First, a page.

At a community center in Berlin’s Spandau district, two large rooms were filled with noise and the roar of sewing machines, colorful cloth rolls scattered on the table.
About a dozen migrants from countries including Iran and Afghanistan are busy making face masks to donate to the public – and their work is in great demand, with queues stretching down the stairs and out the front door.
Germany has made mandatory masks on public transportation and in many stores as part of measures to control the spread of the corona virus, which has claimed nearly 6,000 lives and caused huge restrictions on public life.
But according to project coordinator Afsaneh Afraze-Ketabi, this crisis has an unexpected negative side for many migrants living in Germany.
Engaging in voluntary work helps them to strengthen their relationships with the community, improve their language skills and build confidence, said the 36-year-old man from Iran.
“Many people have been given the courage to show their skills, show their faces … and strengthen their confidence.”
Germany has seen a large increase in the number of people coming from Syria, Afghanistan and Iraq, with more than one million coming between 2015 and 2016 alone.
The entry became a thorny political problem and sparked the rise of the controversial right-wing alternative party for Germany (AfD), now Germany’s largest opposition party.
Thomas Noppen, whose charity Go Volunteer manages a website that matches refugees with voluntary opportunities, wants to show that newcomers can make a positive contribution.
“Many participants see it as a culture given to doing charity,” he said.
Since April 2018, around 500 migrants have applied for voluntary work through the Engagierte Newcomer (Engaged Newcomers) website.
A new section dedicated to the current crisis – newcomer Gegen Corona (newcomer against Corona) – will be launched this week.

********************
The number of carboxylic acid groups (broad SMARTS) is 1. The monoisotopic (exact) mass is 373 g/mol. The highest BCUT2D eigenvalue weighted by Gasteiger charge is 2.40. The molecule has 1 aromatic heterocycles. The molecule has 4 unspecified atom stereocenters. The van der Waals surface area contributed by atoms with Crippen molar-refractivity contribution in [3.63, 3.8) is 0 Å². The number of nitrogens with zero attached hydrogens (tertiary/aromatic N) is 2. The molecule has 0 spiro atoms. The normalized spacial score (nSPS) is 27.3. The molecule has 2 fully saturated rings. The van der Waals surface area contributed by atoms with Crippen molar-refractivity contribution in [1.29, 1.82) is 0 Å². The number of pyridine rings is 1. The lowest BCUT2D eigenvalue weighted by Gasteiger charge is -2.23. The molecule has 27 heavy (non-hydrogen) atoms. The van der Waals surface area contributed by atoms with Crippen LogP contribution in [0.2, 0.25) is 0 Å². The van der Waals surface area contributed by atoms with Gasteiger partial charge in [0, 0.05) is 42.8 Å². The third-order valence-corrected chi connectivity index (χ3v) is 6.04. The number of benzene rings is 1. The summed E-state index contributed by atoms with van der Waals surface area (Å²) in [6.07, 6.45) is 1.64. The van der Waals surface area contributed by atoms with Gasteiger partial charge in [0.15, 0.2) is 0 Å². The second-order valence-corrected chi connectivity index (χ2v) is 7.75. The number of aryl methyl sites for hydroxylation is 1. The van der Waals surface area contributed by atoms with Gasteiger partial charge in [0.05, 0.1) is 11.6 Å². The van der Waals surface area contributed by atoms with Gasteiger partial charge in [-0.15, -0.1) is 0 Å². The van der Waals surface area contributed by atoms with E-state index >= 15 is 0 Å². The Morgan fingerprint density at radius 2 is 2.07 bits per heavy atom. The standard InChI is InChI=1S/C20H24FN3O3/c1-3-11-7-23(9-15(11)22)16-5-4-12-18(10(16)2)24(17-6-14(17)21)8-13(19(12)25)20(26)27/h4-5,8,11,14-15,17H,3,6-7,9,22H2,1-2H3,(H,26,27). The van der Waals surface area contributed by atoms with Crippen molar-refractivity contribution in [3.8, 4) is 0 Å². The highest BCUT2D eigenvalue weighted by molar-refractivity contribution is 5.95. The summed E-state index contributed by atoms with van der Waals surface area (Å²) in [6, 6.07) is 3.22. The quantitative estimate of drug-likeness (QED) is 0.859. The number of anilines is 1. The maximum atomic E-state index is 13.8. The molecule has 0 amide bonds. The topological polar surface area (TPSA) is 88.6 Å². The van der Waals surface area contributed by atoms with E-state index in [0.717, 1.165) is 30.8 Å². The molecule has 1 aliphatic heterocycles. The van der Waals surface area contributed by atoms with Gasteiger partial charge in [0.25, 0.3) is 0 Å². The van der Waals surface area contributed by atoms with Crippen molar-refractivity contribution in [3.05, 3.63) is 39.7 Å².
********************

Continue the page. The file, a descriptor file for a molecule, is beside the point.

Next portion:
“We received a lot of feedback from the refugees that their main motivation was to ‘give back’ to the host community,” Noppen said.
This applies to Jamila Ahmadi, 45, from Afghanistan, who has sewed up to 50 masks a day for the Spandau project.
“Everyone must do something to help if they can,” he said through his own white and gold mask. “Germany is helping us, and now we want and must help the people.”
Across the city, in Oberschoeneweide, Abdulrahim Al Khattab has helped run the COVID-19 environmental volunteer project.
The 31-year-old man from Syria and his two friends have formed a Facebook group and posted notes in the hallways of their building asking if anyone needs help with grocery shopping, medicine or other necessities.
Before they came to Germany five years ago, Al Khattab and his friends volunteered in Syria, helping provide food, clothing, medicines and new homes for people displaced by the civil war.
“This experience taught us a lot,” he said. “In this difficult situation, we think of people (Germans) as we think of our people.”
Meanwhile, in the central district of Schoeneberg Berlin, a large pot full of lamb steak hissed in the kitchen of the empty restaurant Malakeh Jazmati.
With the door closed for customers, this 32-year-old man from Syria has decided to cook a free lunch for supermarket workers – whom he sees as a hero without a pandemic sign.
“I know they live in very difficult situations and they work under pressure, so I want to give them something,” he said.
Jazmati came to Germany in 2015 and opened her restaurant two years ago.
He will add rice and eggplants to the lamb to make one of his signature dishes, known as Makloubeh.
“Right now, volunteering is not something we want to do … or we don’t want to, it’s something we have to do,” he said.
“Everyone must do something now. We must be together.”